Chess For Everyone
4.0 Chess For Everyone
4.1 Early Microcomputer Chess
4.2 Computer Chess Boards
4.3 Micros Improve and Compete
4.4 Micros Become Masters

Advanced Search



Micros Become Masters

Microprocessor-based chess programs benefited from increases in hardware performance as well as software improvements. In 1980, Sargon on a Z80 microprocessor had a rating of 1736 (that of a very good high-school player) and by 1991 Sargon V on a PC/AT had a rating of 2276 (that of a Master).

By the late 1970s, some microprocessor-based chess systems began challenging the best mainframe-based programs. In 1978, for example, Sargon, running on a personal computer, defeated the chess program AWIT running on a six million dollar mainframe computer.

By the 1990s, PC-based programs and game boards even began challenging Grandmaster players. David Kittinger’s WChess program received worldwide attention when it won five out of six games against some of the strongest American Grandmasters at the Intel-Harvard Cup “Man vs. Machine” tournament held in 1994.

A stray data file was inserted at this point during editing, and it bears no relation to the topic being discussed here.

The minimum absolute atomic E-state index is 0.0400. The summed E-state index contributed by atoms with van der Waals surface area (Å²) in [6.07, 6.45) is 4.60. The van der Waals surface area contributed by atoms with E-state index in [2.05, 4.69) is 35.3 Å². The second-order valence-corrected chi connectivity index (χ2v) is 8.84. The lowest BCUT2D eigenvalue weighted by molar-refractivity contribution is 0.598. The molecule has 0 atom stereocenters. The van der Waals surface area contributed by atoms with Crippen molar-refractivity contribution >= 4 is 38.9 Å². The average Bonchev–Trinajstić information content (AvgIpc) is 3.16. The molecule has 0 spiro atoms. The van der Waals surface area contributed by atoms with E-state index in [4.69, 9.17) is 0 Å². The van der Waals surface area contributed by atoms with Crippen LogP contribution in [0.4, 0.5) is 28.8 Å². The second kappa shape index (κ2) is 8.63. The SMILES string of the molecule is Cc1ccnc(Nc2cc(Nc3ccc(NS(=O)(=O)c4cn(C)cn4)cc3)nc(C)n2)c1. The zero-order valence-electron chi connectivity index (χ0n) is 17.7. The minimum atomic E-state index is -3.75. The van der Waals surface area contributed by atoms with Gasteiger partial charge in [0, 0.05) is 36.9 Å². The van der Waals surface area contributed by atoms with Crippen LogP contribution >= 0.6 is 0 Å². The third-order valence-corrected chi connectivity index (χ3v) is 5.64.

Share your thoughts on computer chess in the Forum
Related Collection Materials
forum
resources
feedback
tell a friend
Documents
First Steps in Computer Chess Programming First Steps in Computer Chess Progr...

pdf
Sargon II: A Computer Chess Program Sargon II: A Computer Chess Program

pdf
Images
Amdahl 470V/6 system Amdahl 470V/6 system

Kathe and Dan Spracklen at the 9th ACM North American Computer Chess Championship, Washington, DC Kathe and Dan Spracklen at the 9th ...

Artifacts
Amdahl 470V/6 system Amdahl 470V/6 system

I Play Sargon Too! button "I Play Sargon Too!" button

Oral Histories
Oral History of Kathleen and Danny Spracklen Oral History of Kathleen and Danny ...

pdf
 
Moving Images
No Items Found
Software
Sargon: A Computer Chess Program Sargon: A Computer Chess Program

pdf
Sargon III chess program Sargon III chess program